I have seen many interesting structures. What I liked most of all is that all exhibitors are fighting architectural mediocrity. The presentation by Zhang Ke or the swimming school by Kunlé Adeyemi are prime examples. I was also impressed by Canadian professor Jan van Pelt, whose work deals with the subject of the holocaust.


Two years ago, you designed a very unconventional kitchen for Italian manufacturer Elmar in the form of the @home concept. Hardware from Hawa was used in the design. How did you become aware of the products and what convinced you to use them?

Sometimes we architects are missing a small but crucial element to realize our ideas. The hardware from Hawa was exactly the crucial puzzle piece that was missing from the @home concept. When we designed the kitchen, we imagined a cabinet that becomes a part of the room when it is open. However, that meant that the doors would have to disappear – and that is exactly what the folding/sliding hardware from Hawa made possible. In my opinion, only Swiss companies like Hawa are capable of creating such perfect technical solutions. It seems to be embedded in the Swiss DNA – just look at all the sophisticated watches!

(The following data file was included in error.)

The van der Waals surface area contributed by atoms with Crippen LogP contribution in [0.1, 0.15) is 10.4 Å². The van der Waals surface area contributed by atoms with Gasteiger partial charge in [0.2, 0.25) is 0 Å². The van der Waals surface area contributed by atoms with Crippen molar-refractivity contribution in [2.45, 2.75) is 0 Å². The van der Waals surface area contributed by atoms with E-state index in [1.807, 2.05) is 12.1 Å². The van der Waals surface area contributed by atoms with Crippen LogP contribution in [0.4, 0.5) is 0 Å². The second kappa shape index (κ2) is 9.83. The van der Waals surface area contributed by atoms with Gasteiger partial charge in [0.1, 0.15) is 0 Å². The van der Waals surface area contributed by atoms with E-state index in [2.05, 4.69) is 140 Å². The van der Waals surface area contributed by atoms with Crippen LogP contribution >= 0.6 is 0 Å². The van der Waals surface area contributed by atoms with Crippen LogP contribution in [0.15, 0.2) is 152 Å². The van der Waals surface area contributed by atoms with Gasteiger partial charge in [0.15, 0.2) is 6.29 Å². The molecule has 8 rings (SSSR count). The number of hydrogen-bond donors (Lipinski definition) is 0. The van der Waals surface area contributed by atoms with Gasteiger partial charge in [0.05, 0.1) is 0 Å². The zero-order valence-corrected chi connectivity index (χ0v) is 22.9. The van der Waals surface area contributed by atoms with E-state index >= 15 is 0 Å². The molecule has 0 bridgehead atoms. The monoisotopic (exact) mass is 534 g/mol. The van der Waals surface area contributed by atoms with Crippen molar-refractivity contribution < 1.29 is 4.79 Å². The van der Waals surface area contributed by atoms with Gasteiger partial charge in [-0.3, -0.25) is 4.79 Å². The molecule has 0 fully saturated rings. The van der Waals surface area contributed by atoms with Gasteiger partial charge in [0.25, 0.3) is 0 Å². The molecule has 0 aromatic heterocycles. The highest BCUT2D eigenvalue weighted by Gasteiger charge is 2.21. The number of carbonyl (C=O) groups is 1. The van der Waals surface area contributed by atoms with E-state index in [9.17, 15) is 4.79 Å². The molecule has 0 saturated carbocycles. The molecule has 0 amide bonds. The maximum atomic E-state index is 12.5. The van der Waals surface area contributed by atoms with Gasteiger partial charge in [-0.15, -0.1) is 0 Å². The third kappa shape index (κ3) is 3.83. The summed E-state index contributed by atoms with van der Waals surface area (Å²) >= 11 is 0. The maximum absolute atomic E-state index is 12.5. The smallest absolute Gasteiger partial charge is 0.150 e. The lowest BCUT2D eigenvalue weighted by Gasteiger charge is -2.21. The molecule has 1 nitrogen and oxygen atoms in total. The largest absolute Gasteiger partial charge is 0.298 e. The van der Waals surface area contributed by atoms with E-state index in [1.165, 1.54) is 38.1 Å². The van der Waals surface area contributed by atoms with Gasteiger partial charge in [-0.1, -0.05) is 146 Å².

The kitchen @home.


What ideas influenced you when you were designing @home?

Two things: the idea of a table that forms the center of the living room, and memories of my childhood. Instead of a conventional kitchen island that is too high to be used as a table, we designed a hybrid-use table top that is a cooking area, work space and meeting point rolled into one. My grandmother's kitchen from the time of my childhood was the source of inspiration for the kitchen cabinet. It had open shelves and the items on them were covered with colorful paper to protect them. We took this image and the colorful surfaces and implemented them in the cabinet's interior. When you open the doors, you are therefore seeing one of my childhood memories; when the doors are closed, the cabinet becomes a part of the living room furniture.


Have you used any other hardware from Hawa since you designed the kitchen?

Not yet, but I think that our design ideas and the technical solutions from Hawa are a perfect match. Who knows what the future holds…